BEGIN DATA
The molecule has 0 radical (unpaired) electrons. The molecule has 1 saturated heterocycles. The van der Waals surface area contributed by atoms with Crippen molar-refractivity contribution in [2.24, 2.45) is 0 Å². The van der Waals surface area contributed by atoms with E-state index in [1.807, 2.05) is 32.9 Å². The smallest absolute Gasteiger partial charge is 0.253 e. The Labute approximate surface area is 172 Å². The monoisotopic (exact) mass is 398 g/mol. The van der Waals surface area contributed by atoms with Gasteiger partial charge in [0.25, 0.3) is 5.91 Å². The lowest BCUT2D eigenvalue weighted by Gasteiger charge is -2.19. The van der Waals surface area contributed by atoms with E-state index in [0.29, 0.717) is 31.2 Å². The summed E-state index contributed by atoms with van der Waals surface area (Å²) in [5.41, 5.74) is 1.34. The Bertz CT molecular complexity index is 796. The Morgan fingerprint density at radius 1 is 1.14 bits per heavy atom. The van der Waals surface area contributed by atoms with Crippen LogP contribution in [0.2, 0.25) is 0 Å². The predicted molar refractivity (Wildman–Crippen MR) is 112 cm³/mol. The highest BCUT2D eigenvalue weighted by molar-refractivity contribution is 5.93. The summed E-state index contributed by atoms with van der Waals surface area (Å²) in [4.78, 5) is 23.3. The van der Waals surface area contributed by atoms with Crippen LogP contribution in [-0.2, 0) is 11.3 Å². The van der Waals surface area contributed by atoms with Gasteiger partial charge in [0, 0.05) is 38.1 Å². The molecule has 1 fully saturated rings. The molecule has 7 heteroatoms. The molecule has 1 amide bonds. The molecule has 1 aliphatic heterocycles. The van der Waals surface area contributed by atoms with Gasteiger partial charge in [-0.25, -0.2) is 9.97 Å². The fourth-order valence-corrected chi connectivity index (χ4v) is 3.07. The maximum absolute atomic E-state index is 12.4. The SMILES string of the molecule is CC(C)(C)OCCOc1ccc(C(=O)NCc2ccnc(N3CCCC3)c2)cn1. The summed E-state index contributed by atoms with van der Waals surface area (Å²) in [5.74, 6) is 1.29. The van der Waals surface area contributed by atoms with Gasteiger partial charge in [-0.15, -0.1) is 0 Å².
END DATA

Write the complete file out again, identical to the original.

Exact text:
The molecule has 0 radical (unpaired) electrons. The molecule has 1 saturated heterocycles. The van der Waals surface area contributed by atoms with Crippen molar-refractivity contribution in [2.24, 2.45) is 0 Å². The van der Waals surface area contributed by atoms with E-state index in [1.807, 2.05) is 32.9 Å². The smallest absolute Gasteiger partial charge is 0.253 e. The Labute approximate surface area is 172 Å². The monoisotopic (exact) mass is 398 g/mol. The van der Waals surface area contributed by atoms with Gasteiger partial charge in [0.25, 0.3) is 5.91 Å². The lowest BCUT2D eigenvalue weighted by Gasteiger charge is -2.19. The van der Waals surface area contributed by atoms with E-state index in [0.29, 0.717) is 31.2 Å². The summed E-state index contributed by atoms with van der Waals surface area (Å²) in [5.41, 5.74) is 1.34. The Bertz CT molecular complexity index is 796. The Morgan fingerprint density at radius 1 is 1.14 bits per heavy atom. The van der Waals surface area contributed by atoms with Crippen LogP contribution in [0.2, 0.25) is 0 Å². The predicted molar refractivity (Wildman–Crippen MR) is 112 cm³/mol. The highest BCUT2D eigenvalue weighted by molar-refractivity contribution is 5.93. The summed E-state index contributed by atoms with van der Waals surface area (Å²) in [4.78, 5) is 23.3. The van der Waals surface area contributed by atoms with Crippen LogP contribution in [-0.2, 0) is 11.3 Å². The van der Waals surface area contributed by atoms with Gasteiger partial charge in [0, 0.05) is 38.1 Å². The molecule has 1 fully saturated rings. The molecule has 7 heteroatoms. The molecule has 1 amide bonds. The molecule has 1 aliphatic heterocycles. The van der Waals surface area contributed by atoms with Gasteiger partial charge in [-0.25, -0.2) is 9.97 Å². The fourth-order valence-corrected chi connectivity index (χ4v) is 3.07. The maximum absolute atomic E-state index is 12.4. The SMILES string of the molecule is CC(C)(C)OCCOc1ccc(C(=O)NCc2ccnc(N3CCCC3)c2)cn1. The summed E-state index contributed by atoms with van der Waals surface area (Å²) in [5.74, 6) is 1.29. The van der Waals surface area contributed by atoms with Gasteiger partial charge in [-0.15, -0.1) is 0 Å².